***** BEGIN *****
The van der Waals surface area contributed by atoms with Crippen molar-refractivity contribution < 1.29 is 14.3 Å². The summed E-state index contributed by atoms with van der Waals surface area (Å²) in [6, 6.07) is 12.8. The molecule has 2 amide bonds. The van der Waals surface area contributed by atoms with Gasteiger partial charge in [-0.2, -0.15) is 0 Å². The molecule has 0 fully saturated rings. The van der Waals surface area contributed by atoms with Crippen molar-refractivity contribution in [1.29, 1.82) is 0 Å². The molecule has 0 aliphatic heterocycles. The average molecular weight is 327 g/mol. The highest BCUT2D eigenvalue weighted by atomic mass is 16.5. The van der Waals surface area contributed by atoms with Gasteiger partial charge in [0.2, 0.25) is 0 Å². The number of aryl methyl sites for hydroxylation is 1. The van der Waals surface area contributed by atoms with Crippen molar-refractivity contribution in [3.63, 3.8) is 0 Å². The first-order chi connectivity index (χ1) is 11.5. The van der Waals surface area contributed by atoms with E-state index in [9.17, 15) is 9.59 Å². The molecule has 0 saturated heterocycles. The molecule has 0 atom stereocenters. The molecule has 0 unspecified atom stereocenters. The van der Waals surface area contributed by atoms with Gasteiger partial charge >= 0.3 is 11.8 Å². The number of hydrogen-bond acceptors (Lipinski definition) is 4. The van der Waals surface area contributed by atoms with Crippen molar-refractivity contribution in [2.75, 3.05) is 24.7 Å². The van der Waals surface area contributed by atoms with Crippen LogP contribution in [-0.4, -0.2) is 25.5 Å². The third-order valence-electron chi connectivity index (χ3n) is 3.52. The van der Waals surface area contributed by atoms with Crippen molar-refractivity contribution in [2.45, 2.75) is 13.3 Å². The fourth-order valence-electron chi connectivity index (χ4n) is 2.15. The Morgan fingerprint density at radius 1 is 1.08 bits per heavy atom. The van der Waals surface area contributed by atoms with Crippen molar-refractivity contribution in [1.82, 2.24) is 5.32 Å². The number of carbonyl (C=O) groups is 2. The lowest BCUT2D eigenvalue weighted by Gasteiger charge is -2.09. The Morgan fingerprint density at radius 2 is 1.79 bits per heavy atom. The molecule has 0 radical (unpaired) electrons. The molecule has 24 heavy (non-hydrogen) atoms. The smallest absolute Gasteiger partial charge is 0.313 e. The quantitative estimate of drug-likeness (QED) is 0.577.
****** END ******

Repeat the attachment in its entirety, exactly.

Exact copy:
The van der Waals surface area contributed by atoms with Crippen molar-refractivity contribution < 1.29 is 14.3 Å². The summed E-state index contributed by atoms with van der Waals surface area (Å²) in [6, 6.07) is 12.8. The molecule has 2 amide bonds. The van der Waals surface area contributed by atoms with Gasteiger partial charge in [-0.2, -0.15) is 0 Å². The molecule has 0 fully saturated rings. The van der Waals surface area contributed by atoms with Crippen molar-refractivity contribution in [1.29, 1.82) is 0 Å². The molecule has 0 aliphatic heterocycles. The average molecular weight is 327 g/mol. The highest BCUT2D eigenvalue weighted by atomic mass is 16.5. The van der Waals surface area contributed by atoms with Gasteiger partial charge in [0.2, 0.25) is 0 Å². The number of aryl methyl sites for hydroxylation is 1. The van der Waals surface area contributed by atoms with Crippen molar-refractivity contribution in [3.63, 3.8) is 0 Å². The first-order chi connectivity index (χ1) is 11.5. The van der Waals surface area contributed by atoms with E-state index in [9.17, 15) is 9.59 Å². The molecule has 0 saturated heterocycles. The molecule has 0 atom stereocenters. The molecule has 0 unspecified atom stereocenters. The van der Waals surface area contributed by atoms with Gasteiger partial charge >= 0.3 is 11.8 Å². The number of hydrogen-bond acceptors (Lipinski definition) is 4. The van der Waals surface area contributed by atoms with Crippen molar-refractivity contribution in [2.75, 3.05) is 24.7 Å². The van der Waals surface area contributed by atoms with Crippen LogP contribution in [-0.4, -0.2) is 25.5 Å². The third-order valence-electron chi connectivity index (χ3n) is 3.52. The van der Waals surface area contributed by atoms with Crippen molar-refractivity contribution in [2.45, 2.75) is 13.3 Å². The fourth-order valence-electron chi connectivity index (χ4n) is 2.15. The Morgan fingerprint density at radius 1 is 1.08 bits per heavy atom. The van der Waals surface area contributed by atoms with Crippen molar-refractivity contribution in [1.82, 2.24) is 5.32 Å². The number of carbonyl (C=O) groups is 2. The lowest BCUT2D eigenvalue weighted by Gasteiger charge is -2.09. The Morgan fingerprint density at radius 2 is 1.79 bits per heavy atom. The molecule has 0 radical (unpaired) electrons. The molecule has 24 heavy (non-hydrogen) atoms. The smallest absolute Gasteiger partial charge is 0.313 e. The quantitative estimate of drug-likeness (QED) is 0.577.